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3/3: The Devil Is in the Poll

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3/3: The Devil Is in the Poll

Sure, all polls are snapshots in time.  And, because the political world doesn’t pause to allow for the several days it takes to complete the requisite number of voter interviews, occasionally, we get caught mid-poll.  Typically, we adjust and move on.  This was not as easily accomplished, however, in Marist’s most recent poll of New York State voters … a survey that will be forever remembered at the survey center as “The Poll from Hell.”

miringoff-caricature-430It is said that the devil is in the details.  It seems he has taken control of the headlines, as well.  What started out on Monday night, February 22nd as a regular measurement of New York’s electorate had become something far different when the results were finally released on March 2nd.

At poll kickoff last Monday, we expected to poll New York voters through Wednesday and start a national survey Thursday night. Tabulate and write the statewide results on Thursday, and, release the results on Friday morning.  How was Governor Paterson doing in his anticipated contest against Andrew Cuomo?  Was Senator Kirsten Gillibrand vulnerable to a challenge from former Tennessee Congressman Harold Ford Jr.?  Was New York Daily News publisher Mort Zuckerman a threat to disrupt the U.S. Senate picture against Gillibrand or Ford?  But, the devil was already plotting against us.

We got off to a good start.  We completed 292 interviews on Monday and felt everything was on track.  Our scheduling tsunami was nowhere on our radar screen. And, then came record-breaking snows.  Tuesday night’s polling was cancelled due to poor weather. Our optimism to get back on pace following a successful Wednesday night polling session (we now stood at a respectable 646 completed interviews) was short-lived.  Snow knocked us off the map on Thursday and Friday … 154 interviews short of our original goal.

Then, things went even faster downhill.  We were in the middle of a five-way staff conference call on Friday morning planning how to dig our way out of this project when our director of Interactive Media Mary Azzoli alerted us that the scandal-plagued David Paterson had pulled out of the governor’s race.  What to do, now? Should he resign? Could he govern effectively? Was Cuomo now a shoo-in?  The political world, as far as the governor’s race, had turned upside down. At least, the Senate race was intact. Satan, were you eavesdropping?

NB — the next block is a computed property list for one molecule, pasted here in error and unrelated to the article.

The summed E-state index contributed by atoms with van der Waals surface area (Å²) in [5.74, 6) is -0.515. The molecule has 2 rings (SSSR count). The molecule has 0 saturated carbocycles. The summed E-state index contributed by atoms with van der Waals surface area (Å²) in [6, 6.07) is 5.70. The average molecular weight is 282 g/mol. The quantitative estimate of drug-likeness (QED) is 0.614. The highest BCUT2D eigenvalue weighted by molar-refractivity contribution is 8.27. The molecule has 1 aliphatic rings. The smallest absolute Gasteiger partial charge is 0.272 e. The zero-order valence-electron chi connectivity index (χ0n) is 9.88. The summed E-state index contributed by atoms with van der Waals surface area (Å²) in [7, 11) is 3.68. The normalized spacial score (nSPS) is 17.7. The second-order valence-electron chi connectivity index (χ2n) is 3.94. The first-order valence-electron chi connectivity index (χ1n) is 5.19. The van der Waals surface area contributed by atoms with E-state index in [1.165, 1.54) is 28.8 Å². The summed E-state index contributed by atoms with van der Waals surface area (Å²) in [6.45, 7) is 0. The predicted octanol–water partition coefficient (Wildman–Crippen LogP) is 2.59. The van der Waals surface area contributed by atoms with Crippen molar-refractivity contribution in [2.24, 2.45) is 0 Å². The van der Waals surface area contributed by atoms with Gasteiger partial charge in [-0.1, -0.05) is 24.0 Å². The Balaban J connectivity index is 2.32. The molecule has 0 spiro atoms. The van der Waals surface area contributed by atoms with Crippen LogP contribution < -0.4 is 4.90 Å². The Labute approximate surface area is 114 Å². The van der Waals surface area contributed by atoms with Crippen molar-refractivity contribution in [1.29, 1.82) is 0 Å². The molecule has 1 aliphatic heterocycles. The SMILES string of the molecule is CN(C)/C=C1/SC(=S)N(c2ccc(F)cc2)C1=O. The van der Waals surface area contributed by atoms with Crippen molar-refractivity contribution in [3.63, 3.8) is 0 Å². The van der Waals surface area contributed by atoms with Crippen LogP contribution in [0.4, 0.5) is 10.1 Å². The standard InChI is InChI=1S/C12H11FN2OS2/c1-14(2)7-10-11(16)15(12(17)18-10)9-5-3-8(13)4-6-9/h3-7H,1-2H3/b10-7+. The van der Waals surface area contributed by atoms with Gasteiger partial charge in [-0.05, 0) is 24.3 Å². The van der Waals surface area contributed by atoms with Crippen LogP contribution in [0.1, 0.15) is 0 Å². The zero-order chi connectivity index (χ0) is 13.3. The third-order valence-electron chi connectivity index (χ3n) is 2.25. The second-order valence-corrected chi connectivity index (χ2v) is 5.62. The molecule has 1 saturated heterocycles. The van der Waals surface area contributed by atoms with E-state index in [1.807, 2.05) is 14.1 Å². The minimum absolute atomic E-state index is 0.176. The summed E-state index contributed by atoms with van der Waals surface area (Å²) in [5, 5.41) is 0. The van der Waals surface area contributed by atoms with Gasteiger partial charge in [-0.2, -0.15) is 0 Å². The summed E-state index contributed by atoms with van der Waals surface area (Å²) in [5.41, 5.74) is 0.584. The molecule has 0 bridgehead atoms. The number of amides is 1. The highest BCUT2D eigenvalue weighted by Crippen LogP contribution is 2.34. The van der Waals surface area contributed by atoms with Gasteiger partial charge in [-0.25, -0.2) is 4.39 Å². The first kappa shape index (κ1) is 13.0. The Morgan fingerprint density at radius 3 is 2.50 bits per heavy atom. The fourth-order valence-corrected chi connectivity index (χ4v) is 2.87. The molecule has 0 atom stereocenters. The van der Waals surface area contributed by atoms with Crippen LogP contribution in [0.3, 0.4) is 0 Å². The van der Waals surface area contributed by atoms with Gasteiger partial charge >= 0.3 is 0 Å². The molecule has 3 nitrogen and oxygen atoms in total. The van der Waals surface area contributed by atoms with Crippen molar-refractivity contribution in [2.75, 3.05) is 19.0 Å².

We turned to Plan B. (it was really Plan Z, but I’ll spare you all the details).  In pollster-ese, we would resume polling on Monday with a separate survey of New York voters on the question of the governor’s political future, include questions about the Gillibrand-Ford Democratic Senate primary (we didn’t have a large enough sample of Democrats from the previous week), eliminate the now-outdated Paterson-Cuomo primary matchup, and take the 646 completed interviews from the previous week as a done deal on the remaining approval ratings and general election toss-ups.  Our ducks were in order again.

The phone room was humming on Monday night.  With the goal line in sight, we took a peek at the preliminary results.  To our surprise New Yorkers didn’t want Governor Paterson to resign. Nothing like a counter-intuitive finding to get our conceptual juices churning. About half an hour later, the pitchfork landed again.  The news hit that Harold Ford Jr. decided not to enter the race. Here we go again.

As midnight on Monday approached, we were putting the finishing touches on our Tuesday morning release.  We would lead with the all-important results on whether Paterson should resign.  To avoid being misleading we would also highlight the public’s concern over his lack of governing ability. That provided the appropriate context. As for the non-existent Gillibrand-Ford Senate race, we called it “What Might Have Been.” It stayed newsworthy thanks to Ford’s claim that he would have prevailed in a race against Gillibrand.  The poll showed the opposite to be the case.  We made it!

Of course, on Tuesday night Mort Zuckerman announced he would not seek the Gillibrand Senate seat.  Nice try, Lucifer.  But, we had already released those poll results earlier in the day.

At the Marist Poll, we jokingly say that no two poll projects are ever alike.  This time to prove the point, the devil had his hand in it. But, we persevered and along the way, paid the devil his due.

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